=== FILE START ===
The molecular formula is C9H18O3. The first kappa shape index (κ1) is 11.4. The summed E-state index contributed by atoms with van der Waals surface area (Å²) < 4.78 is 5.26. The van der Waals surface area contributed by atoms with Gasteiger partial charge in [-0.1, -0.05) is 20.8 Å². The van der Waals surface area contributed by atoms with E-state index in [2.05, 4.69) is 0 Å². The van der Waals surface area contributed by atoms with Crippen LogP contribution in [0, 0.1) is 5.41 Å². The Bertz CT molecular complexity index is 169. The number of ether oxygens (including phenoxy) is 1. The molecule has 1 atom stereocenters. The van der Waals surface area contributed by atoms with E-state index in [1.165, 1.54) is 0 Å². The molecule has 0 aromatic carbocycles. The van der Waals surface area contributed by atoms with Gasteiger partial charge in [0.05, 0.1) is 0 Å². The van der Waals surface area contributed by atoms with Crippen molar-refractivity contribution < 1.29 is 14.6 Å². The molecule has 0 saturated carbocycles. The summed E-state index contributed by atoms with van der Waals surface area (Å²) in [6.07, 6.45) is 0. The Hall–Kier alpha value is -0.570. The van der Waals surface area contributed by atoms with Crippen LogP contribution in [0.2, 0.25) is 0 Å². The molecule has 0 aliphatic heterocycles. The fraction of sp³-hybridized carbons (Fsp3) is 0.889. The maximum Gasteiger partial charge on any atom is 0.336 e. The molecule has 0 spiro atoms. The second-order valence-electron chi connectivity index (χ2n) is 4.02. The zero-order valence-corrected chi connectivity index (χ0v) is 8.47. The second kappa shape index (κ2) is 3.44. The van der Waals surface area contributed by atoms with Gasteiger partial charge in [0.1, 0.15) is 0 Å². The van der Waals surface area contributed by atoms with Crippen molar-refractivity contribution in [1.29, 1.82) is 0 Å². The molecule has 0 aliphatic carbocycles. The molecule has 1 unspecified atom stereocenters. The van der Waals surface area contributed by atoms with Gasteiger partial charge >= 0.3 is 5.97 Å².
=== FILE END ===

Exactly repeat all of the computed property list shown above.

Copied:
The molecular formula is C9H18O3. The first kappa shape index (κ1) is 11.4. The summed E-state index contributed by atoms with van der Waals surface area (Å²) < 4.78 is 5.26. The van der Waals surface area contributed by atoms with Gasteiger partial charge in [-0.1, -0.05) is 20.8 Å². The van der Waals surface area contributed by atoms with E-state index in [2.05, 4.69) is 0 Å². The van der Waals surface area contributed by atoms with Crippen LogP contribution in [0, 0.1) is 5.41 Å². The Bertz CT molecular complexity index is 169. The number of ether oxygens (including phenoxy) is 1. The molecule has 1 atom stereocenters. The van der Waals surface area contributed by atoms with E-state index in [1.165, 1.54) is 0 Å². The molecule has 0 aromatic carbocycles. The van der Waals surface area contributed by atoms with Gasteiger partial charge in [0.05, 0.1) is 0 Å². The van der Waals surface area contributed by atoms with Crippen molar-refractivity contribution < 1.29 is 14.6 Å². The molecule has 0 saturated carbocycles. The summed E-state index contributed by atoms with van der Waals surface area (Å²) in [6.07, 6.45) is 0. The Hall–Kier alpha value is -0.570. The van der Waals surface area contributed by atoms with Crippen LogP contribution in [0.2, 0.25) is 0 Å². The molecule has 0 aliphatic heterocycles. The fraction of sp³-hybridized carbons (Fsp3) is 0.889. The maximum Gasteiger partial charge on any atom is 0.336 e. The molecule has 0 spiro atoms. The second-order valence-electron chi connectivity index (χ2n) is 4.02. The zero-order valence-corrected chi connectivity index (χ0v) is 8.47. The second kappa shape index (κ2) is 3.44. The van der Waals surface area contributed by atoms with Gasteiger partial charge in [0.1, 0.15) is 0 Å². The van der Waals surface area contributed by atoms with Crippen molar-refractivity contribution in [1.29, 1.82) is 0 Å². The molecule has 0 aliphatic carbocycles. The molecule has 1 unspecified atom stereocenters. The van der Waals surface area contributed by atoms with Gasteiger partial charge >= 0.3 is 5.97 Å².